Did you wanted to save precious floor space but ended up with scratched up pocket doors? Now you’re thinking of eliminating them from your next DIY interior projects. But you can easily fix it, so let us change your perspective!
Now you’re thinking, how do you fix a pocket door from scratching?
First, you should check for nails or bolts in the drywall. Next, remove the door and inspect the sliding cavity, the wheels and the guides. Adjust and remove the unwanted things. Remove the inner baseboard if you have one. Lastly, watch out for an out of plumb wall or wood warping.
Still not convinced? Have no fear! We have a whole detailed article prepared just for you.
Before we get started, let’s find out what’s causing this problem, shall we?
Why is Your Pocket Door Scratching?
Even if you’re a DIY expert, you’d need a bit of context to understand the pocket door issue. So, let’s check out why your pocket door might be rubbing against the wall.
Reason 1- Sliding Cavity Problem:
If you notice that the door does not slide properly, there may be a problem with the sliding hardware. Your door may slam into the sidewall as well as door hardware located within the pocket door’s sliding frame.
It’s possible that even the track for the sliding door isn’t set up correctly on the floor. The quality of the pocket frame, tracks, and trolleys is critical in this case. If you weren’t careful, you’d most likely end up with a faulty product.
Reason 2- Out of Plumb Wall:
You’d need perfectly vertical walls for your sliding doors otherwise your door might scuff against the wall. Old walls may not be perfectly vertical. So, even if you look closely, you might not be able to tell the difference.
If the wall is ‘out of plumb,’ the carpenters may have used sliding door guides and trims to equalize the tilt. If you think something is wrong, you can use a spirit level to check.
Reason 3- Design Flaw During Installation:
Check to see if you’ve installed a baseboard against a pocket door using nails that go right through drywall. In that case, your door will rub against the drywall as it slides.
The nails may also distort the position of the frame causing it to shift and begin to rub against the door as it slides.
Reason 4- Wood Warping:
Check to see if one portion or end of the door is higher than the others. If so, then the wooden panel door is most likely warped.
The moisture and humidity ratio are the primary contributors to the expansion and contraction of wood.
These were all the reasons why your pocket sliding door might be scratching. If you live in the tropics, don’t use wooden pocket doors as fixing them could be a costly affair.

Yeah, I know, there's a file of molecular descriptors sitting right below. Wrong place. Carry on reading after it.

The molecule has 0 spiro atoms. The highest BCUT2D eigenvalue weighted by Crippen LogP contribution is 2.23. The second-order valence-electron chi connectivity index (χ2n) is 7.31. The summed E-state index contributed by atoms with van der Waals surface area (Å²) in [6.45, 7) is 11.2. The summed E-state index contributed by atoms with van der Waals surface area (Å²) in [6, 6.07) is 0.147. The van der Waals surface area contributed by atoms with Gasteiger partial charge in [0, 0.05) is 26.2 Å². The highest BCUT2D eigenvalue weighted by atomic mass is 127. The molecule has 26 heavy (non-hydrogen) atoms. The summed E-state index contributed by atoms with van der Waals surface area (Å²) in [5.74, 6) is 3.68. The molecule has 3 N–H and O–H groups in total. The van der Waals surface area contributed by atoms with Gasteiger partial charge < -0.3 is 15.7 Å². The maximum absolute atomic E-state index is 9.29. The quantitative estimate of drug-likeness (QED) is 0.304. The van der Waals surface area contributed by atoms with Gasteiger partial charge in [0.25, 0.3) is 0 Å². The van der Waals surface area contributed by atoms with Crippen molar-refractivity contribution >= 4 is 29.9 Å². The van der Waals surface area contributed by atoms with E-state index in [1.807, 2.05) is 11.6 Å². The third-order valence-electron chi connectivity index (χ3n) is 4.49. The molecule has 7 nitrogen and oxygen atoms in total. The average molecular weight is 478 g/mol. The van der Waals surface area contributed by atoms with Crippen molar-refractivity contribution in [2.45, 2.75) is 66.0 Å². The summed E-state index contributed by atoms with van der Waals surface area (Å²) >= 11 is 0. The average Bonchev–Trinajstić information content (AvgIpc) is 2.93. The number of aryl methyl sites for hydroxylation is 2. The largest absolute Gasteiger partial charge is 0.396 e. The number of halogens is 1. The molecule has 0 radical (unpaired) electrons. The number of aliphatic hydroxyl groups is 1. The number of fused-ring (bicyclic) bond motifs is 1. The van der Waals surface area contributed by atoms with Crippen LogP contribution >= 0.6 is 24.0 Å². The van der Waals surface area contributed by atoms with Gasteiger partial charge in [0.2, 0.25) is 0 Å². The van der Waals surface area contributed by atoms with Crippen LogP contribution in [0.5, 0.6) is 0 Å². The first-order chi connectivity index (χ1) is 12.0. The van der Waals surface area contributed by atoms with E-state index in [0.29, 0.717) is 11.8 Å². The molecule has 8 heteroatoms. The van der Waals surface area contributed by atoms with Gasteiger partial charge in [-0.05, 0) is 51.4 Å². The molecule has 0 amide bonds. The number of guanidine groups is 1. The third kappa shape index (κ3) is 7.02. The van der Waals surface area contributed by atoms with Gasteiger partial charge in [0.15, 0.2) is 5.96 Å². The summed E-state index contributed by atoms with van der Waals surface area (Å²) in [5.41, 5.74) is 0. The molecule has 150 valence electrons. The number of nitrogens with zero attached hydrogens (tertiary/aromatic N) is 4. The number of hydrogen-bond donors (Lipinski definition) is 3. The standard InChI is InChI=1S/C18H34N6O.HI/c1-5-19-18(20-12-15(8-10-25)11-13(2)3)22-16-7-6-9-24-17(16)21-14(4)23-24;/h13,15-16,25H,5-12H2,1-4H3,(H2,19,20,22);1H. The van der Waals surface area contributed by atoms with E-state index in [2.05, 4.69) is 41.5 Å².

5 Step BY Step Process to Fix Pocket Door Scratching
Now you’re well aware of the various reasons why a pocket door scrapes against a wall. But it could just be a broken roller or something in the track. A nail or bolt is more likely.
Let’s take a look at how you can get out of this situation step by step!
Step 1- Look Around and Identify:
Take a flashlight and look inside the pocket door frame. The door will be scratched if a nail or bolt in the drywall is extensively long. Simply removing the screw or nail will solve this problem.
Check to see if the door is out of the sliding hinge. Sometimes trolleys and wheels need to be adjusted as they could move outside the sliding cavity. You’d need to remove the whole door to adjust these properly.
Step 2- Check the Sliding Guides:
If it’s a problem with the sliding cavity, use a door guide. You’ll find these in the hardware section of your nearest Home Depot.
They should be installed at the bottom of the door frame. To get the door guides to work properly with your pocket door sliding, you might need to do a little bit of trimming.
But, if you already have a sliding guide, then you can take it out and polish it with candle wax.
Step 3- Remove Inner Baseboard:
Now, remove the pocket door entirely and see if you’ve installed a baseboard or not. If so, then that’s most likely causing all the rubbing and scratching.
You can fix it easily by taking out the baseboards on both sides of the pocket door. Also, get rid of the nasty nails and use glue instead to refinish the baseboards.
Step 4- Inspect the Wood Warping:
Even after all this effort if you hear noises and scratches, then it’s the case of wood warping. Sanding the door will probably temporarily solve the problem. But, for a long lasting effect you should change the pocket door altogether.
Step 5: Review the wall:
Lastly, before changing the pocket door, you’d have to eliminate the chances of an out of plumb wall. Holding the spirit level up to the wall, the lateral bulb will show if the wall is straight or not.
The wall is plumb if the bubble in the vial is exactly in the middle of the two marks. Otherwise, the wall isn’t really straight. You’d need to fix the crooked wall.
Do I Need Thicker Walls to Install Pocket Doors?
Answer: No, you won’t need a thicker wall to install pocket doors. You’d just need to check if the thickness of the pocket door matches the frame or not.
Which Woods are Resistant to Warping?
Answer: Cedar, Redwood, and Fir are some of the most warp-resistant types of wood. These are wood species that are resistant to moisture infiltration due to their density. Therefore, these will experience minimal shrinkage and breaking.
Can I Install Pocket Doors Wherever I Want?
Answer: No, you can’t install pocket doors just anywhere you want. You’d have to check if the interior wall has electrical wires, pocket cavity to accommodate the door or plumbing or not.
Now you know everything about how to fix pocket door scratching. Now hurry up and follow the steps to avoid scuffs and dings on your pocket door.
A simple tip for vintage pocket doors. They’re most likely to warp because of moisture. So you can have them cured professionally to prevent warping.
Best of luck with your clean-up project. Have a good day!